Ben Popper from the The Verge says this may be the future of music promotion, “Time was, the recipe for a superstar artist to create a Big Event Album was well known—a few teaser ads in the music mags, a lead single for radio, some late-night talk show appearances, then sit back and watch the fans line up at the record store on release day. But now that basically every entity in that sentence has been culturally marginalized, and the propeller churn of social media refuses to tolerate slow-burn marketing, the best—and, perhaps, only—way to get everyone talking about your record at once is to release it with no warning.” Popper goes on to say U2 crossed the line by inserting their new album into our libraries without consent. True, but the definition of disruption is “to interrupt the normal progress or activity of (something).” Isn’t that exactly why we are all writing these articles, and posts and updates and tweets about U2? To be honest, no one outside of their preexisting fan base would notice a regular album release by four Dubliner’s in the 38 year of their music careers.

U2 beat people to the punch by uploading their own full album to YouTube for free.

U2 beat people to the punch by uploading their own full album to YouTube for free.

Why is this release so disruptive? Apple is giving the album away for free to 500 million iTunes users around the world. On one day 7% of the planet had one button access to the songs instantly. But the band is also thumbing its nose at traditional music industry signs of success. Because Songs of Innocence has been released free at first, it is ineligible to appear on the Billboard 200. Also, because of the delay of the commercial release it will not be eligible for this year’s Grammys. It is also disruptive because a lot of iTunes users are angry that they got a free album. People are talking all over social media about getting the album off their playlist– free or not. But doing something that people don’t expect (causing a disruption) always causes a stir and a big stir is exactly what U2 and Apple wanted.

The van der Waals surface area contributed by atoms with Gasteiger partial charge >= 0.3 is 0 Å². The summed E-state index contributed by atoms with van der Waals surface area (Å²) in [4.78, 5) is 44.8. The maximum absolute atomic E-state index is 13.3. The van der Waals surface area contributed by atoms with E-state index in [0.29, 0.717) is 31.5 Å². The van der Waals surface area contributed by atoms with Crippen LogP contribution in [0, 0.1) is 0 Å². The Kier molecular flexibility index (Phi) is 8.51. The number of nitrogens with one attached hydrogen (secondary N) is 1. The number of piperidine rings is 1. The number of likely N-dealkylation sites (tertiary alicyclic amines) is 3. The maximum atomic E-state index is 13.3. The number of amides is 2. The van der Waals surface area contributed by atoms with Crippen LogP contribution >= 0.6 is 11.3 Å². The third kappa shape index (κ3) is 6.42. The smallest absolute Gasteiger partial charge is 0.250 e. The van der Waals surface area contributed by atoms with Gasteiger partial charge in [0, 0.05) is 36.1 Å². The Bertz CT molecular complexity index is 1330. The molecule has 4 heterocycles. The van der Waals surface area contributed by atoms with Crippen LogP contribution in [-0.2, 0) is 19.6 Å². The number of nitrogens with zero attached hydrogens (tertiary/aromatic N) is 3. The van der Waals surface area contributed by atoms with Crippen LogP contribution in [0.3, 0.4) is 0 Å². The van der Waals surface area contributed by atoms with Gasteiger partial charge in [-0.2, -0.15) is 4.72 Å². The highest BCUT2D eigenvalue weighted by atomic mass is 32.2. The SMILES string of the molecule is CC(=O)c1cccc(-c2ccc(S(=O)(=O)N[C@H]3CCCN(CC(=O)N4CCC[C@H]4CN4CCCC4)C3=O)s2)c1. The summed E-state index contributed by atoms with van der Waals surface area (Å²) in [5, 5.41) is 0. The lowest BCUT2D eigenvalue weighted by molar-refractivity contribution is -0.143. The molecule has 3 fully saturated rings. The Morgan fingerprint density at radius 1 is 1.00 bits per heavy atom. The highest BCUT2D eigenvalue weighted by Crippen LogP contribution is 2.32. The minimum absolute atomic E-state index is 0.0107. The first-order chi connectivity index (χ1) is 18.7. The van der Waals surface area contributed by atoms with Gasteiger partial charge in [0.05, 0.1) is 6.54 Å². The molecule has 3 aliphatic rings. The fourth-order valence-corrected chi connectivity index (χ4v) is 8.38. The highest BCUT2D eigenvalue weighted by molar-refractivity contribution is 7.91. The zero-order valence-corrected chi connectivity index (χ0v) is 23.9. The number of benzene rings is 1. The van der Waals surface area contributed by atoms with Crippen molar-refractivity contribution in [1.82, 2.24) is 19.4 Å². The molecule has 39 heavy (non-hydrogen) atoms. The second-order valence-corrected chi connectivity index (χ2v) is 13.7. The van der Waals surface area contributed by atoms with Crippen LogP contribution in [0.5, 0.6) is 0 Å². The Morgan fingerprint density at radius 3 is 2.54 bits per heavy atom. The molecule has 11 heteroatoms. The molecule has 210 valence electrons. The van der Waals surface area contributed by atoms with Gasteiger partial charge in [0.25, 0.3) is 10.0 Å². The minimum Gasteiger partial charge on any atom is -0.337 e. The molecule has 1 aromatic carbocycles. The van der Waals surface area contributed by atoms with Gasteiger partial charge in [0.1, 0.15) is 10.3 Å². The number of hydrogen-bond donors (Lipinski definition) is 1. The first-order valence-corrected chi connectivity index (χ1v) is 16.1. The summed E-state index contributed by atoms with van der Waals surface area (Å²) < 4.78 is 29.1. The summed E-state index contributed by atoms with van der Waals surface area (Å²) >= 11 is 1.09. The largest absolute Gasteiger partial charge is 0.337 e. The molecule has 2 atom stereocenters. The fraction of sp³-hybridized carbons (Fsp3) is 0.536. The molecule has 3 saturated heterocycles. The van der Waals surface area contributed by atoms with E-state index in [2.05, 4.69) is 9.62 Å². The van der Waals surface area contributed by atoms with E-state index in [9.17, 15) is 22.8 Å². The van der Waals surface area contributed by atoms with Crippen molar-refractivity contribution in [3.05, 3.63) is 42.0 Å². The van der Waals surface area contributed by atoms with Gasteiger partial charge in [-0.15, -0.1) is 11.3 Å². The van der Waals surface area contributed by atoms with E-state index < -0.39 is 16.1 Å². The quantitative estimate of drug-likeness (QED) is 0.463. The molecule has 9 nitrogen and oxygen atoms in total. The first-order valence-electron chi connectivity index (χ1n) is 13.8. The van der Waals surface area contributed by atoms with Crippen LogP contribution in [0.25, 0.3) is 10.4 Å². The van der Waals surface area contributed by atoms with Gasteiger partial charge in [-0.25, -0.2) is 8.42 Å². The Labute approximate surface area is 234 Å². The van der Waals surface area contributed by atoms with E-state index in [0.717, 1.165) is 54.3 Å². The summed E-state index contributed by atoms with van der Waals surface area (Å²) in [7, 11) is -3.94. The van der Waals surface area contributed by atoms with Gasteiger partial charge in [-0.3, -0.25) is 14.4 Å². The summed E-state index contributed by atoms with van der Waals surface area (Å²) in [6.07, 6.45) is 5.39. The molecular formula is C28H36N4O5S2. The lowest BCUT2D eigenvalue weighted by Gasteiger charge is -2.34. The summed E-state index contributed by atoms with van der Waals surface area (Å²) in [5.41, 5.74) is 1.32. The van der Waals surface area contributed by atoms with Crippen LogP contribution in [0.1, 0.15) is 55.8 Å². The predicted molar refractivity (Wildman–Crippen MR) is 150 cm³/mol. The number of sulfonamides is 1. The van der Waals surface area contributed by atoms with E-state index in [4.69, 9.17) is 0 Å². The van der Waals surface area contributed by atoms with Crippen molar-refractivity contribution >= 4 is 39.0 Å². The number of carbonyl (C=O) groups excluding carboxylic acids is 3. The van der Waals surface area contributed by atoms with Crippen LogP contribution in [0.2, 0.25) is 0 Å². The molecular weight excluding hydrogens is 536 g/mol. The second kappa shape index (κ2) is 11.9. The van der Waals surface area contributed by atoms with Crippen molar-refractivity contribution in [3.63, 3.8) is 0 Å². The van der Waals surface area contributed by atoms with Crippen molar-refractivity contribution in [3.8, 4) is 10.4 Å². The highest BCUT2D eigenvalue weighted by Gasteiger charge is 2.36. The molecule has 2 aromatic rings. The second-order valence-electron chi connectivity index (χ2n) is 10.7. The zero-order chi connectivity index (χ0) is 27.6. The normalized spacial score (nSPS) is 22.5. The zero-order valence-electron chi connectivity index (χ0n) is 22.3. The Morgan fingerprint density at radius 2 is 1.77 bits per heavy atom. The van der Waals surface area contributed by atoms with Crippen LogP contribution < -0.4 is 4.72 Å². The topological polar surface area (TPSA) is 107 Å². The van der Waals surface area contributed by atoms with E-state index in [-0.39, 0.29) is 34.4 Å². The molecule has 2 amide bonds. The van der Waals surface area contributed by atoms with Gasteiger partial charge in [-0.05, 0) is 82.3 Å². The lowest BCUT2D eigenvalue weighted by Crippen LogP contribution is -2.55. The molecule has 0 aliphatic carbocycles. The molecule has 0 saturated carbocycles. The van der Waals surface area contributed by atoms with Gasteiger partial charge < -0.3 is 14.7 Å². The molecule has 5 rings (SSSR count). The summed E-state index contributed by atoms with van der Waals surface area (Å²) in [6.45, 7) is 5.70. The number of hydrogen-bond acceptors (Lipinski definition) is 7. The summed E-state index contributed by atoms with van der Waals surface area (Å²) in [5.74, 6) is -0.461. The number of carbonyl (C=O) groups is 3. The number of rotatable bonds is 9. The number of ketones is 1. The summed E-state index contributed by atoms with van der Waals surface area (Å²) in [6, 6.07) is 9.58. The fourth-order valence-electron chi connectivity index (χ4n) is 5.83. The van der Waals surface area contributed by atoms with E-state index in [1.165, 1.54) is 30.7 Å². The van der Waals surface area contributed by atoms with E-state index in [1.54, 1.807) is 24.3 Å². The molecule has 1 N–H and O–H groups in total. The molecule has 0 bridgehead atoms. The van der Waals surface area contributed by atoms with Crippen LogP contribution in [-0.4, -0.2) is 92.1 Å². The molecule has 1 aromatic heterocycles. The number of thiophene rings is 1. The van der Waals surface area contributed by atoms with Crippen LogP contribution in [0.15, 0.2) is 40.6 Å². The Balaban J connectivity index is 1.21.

SMU2What kind of stir or buzz? SocialMention reports a 45% strength, 43% reach and 34% passion in the term “U2.” At the time of this writing sentiment is running 6:1 positive versus negative. Some top keywords are “album,” “iTunes,” “Songs,” and “Innocence.” Top Hashtags related to U2 are “Apple,” “U2songsofinnocence,” “applelive,” and “U2tour.” I saw a big spike in #U2 on Twitter from the site hastags.org and Google reports “U2” was the 7th hottest trending topic in search on Tuesday, September 9th.

Is this free, surprise album launch meeting business goals? Not even a week since the launch the data says yes. The album was downloaded over 2 million times in 3 days. And most likely, an even larger number of people have sampled some of the album by streaming it from iTunes or iTunes Radio. What’s more, the band’s back catalog is selling

17 of U2’s old albums have suddenly jumped up on the iTunes top 100 charts; including The Joshua Tree, their 1987 release, which is at number 12. There are also a lot of tweets out there from kids who are 14-18 saying this is really good and are discovering the band for the first time. But didn’t they mess up the commercial release? Why buy it after October 13? The record company promises a deluxe version with 4 new songs and up to 5 acoustic versions of released songs.